Millions upon millions of people love this movie. They are moved beyond words by its brilliance. Everyone agrees that watching your film is one of the most satisfying experiences of their lives.
There is only one person who is not touched in the same way: you, the creator of this movie.
Why? Because you were there at every step along the way. You know what’s going to happen, so there are no surprises. The jokes aren’t funny because you know they are coming. The twists aren’t shocking. The conflicts of the characters don’t move you because you know exactly how they will be resolved. And the ending — the one that everyone agrees is the best ending ever written — well, needless to say, you saw that ending coming from a mile away.
Of course you will take pride in your accomplishment, you will take tremendous joy in what you have created for people, but you will never be able to experience the same wonder as everyone else.
When you watch your own movie, all you can think of is the years of blood, sweat, and tears needed to make it happen. You think of all the things you could have done differently. You think of the compromises you were forced into by studio execs who didn’t share your vision. You think of the actors who didn’t quite pull off what you wanted.
Plus, you’ve seen every scene a hundred times in editing. There simply isn’t any way to remove yourself from the entirety of the experience. There’s no way to look at your film with fresh eyes.
The only way you could ever enjoy your own movie would be to wipe your memory of everything that had to do with the making of the film. Ideally, you wouldn’t even want to know anything at all about the crazy amounts of hard work necessary to create the illusionary magic of movies.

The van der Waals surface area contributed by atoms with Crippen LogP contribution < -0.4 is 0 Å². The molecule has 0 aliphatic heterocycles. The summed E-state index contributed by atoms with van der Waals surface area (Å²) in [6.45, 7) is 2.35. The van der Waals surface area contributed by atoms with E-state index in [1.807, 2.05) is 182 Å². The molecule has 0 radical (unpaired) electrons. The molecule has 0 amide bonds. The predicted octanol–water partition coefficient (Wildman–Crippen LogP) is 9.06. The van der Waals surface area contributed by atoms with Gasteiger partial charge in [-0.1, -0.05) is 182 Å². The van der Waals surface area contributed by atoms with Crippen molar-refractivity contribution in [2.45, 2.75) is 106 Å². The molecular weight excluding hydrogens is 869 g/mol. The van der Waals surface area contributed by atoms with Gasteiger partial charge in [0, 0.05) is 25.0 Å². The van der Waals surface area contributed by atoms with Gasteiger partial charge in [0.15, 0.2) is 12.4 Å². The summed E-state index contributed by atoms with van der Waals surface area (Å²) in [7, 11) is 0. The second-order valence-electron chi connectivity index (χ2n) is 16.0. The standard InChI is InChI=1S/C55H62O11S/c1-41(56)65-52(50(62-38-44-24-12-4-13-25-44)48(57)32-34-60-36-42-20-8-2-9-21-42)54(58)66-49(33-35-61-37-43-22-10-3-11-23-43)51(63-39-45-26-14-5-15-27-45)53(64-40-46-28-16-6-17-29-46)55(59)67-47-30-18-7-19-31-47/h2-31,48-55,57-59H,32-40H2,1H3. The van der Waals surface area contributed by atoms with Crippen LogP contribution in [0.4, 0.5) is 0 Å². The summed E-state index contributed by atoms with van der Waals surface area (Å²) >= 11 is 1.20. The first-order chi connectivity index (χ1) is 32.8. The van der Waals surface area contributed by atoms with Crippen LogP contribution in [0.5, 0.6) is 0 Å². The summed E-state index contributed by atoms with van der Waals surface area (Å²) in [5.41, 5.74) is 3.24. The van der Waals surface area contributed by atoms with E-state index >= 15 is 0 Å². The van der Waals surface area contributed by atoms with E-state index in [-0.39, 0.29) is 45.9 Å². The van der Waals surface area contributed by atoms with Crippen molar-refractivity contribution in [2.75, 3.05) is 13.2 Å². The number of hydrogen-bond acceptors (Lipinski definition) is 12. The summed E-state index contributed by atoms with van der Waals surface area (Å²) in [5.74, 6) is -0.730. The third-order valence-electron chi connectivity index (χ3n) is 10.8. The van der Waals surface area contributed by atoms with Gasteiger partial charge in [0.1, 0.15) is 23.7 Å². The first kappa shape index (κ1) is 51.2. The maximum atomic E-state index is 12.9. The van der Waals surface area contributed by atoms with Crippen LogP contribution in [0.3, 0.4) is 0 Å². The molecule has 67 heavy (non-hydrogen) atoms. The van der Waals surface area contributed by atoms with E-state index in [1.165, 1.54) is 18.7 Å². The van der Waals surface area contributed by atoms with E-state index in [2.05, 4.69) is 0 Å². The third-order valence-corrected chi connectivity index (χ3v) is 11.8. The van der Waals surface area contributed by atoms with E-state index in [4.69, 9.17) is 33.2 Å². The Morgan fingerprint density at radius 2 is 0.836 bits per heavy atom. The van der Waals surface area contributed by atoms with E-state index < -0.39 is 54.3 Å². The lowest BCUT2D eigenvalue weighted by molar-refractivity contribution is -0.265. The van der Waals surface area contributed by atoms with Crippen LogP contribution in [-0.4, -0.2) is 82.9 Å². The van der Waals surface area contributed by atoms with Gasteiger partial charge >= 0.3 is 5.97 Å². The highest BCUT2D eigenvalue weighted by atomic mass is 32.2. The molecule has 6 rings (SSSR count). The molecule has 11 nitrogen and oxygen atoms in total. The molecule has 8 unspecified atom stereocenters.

You would want to enter the theatre with absolutely no knowledge at all about anything that is about to unfold.
Now, if you’ve read this book so far you know where I’m going with this. Imagine that you created the entire planet and all the billions of its human inhabitants. Imagine that you know everything involved in the creation of this stupefying story we call life. How are you going to truly enjoy that?
With fresh eyes. By entering the theatre of life without any knowledge whatsoever about what’s about to unfold, or about how or why life exists.
And here you are.
Perhaps the real reason you are here is simply to marvel at the miracle of this tiny jewel of a planet hurtling through the incomprehensible vastness of space.
Perhaps the real reason you are here is simply to marvel at the miracle of your serendipitous existence within this massive web of craziness that is life itself.
To enjoy it. To laugh at every joke. To cry at every misfortune. To cheer for the characters you love and to hang on tight while you are tossed through the ups and downs of existence. And finally, hopefully, to smile contently as it comes to an end.